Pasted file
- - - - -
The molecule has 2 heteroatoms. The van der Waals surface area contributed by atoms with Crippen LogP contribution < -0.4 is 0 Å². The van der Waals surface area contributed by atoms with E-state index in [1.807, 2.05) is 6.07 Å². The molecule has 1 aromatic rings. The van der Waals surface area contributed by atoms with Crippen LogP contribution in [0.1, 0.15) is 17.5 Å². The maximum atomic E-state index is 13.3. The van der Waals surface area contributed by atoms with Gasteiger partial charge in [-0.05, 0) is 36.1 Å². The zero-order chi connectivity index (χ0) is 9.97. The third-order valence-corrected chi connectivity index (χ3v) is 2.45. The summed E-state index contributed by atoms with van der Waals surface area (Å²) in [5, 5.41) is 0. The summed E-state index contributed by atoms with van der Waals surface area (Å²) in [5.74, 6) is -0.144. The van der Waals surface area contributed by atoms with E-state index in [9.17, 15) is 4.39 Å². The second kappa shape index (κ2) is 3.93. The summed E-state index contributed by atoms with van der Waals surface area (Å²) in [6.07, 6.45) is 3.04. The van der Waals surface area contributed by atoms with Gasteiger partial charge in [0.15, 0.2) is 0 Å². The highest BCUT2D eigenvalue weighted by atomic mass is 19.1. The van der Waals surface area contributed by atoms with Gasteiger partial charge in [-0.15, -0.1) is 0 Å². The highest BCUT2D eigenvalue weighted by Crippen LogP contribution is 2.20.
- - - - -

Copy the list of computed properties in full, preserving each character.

The molecule has 2 heteroatoms. The van der Waals surface area contributed by atoms with Crippen LogP contribution < -0.4 is 0 Å². The van der Waals surface area contributed by atoms with E-state index in [1.807, 2.05) is 6.07 Å². The molecule has 1 aromatic rings. The van der Waals surface area contributed by atoms with Crippen LogP contribution in [0.1, 0.15) is 17.5 Å². The maximum atomic E-state index is 13.3. The van der Waals surface area contributed by atoms with Gasteiger partial charge in [-0.05, 0) is 36.1 Å². The zero-order chi connectivity index (χ0) is 9.97. The third-order valence-corrected chi connectivity index (χ3v) is 2.45. The summed E-state index contributed by atoms with van der Waals surface area (Å²) in [5, 5.41) is 0. The summed E-state index contributed by atoms with van der Waals surface area (Å²) in [5.74, 6) is -0.144. The van der Waals surface area contributed by atoms with E-state index in [9.17, 15) is 4.39 Å². The second kappa shape index (κ2) is 3.93. The summed E-state index contributed by atoms with van der Waals surface area (Å²) in [6.07, 6.45) is 3.04. The van der Waals surface area contributed by atoms with Gasteiger partial charge in [0.15, 0.2) is 0 Å². The highest BCUT2D eigenvalue weighted by atomic mass is 19.1. The van der Waals surface area contributed by atoms with Gasteiger partial charge in [-0.15, -0.1) is 0 Å². The highest BCUT2D eigenvalue weighted by Crippen LogP contribution is 2.20.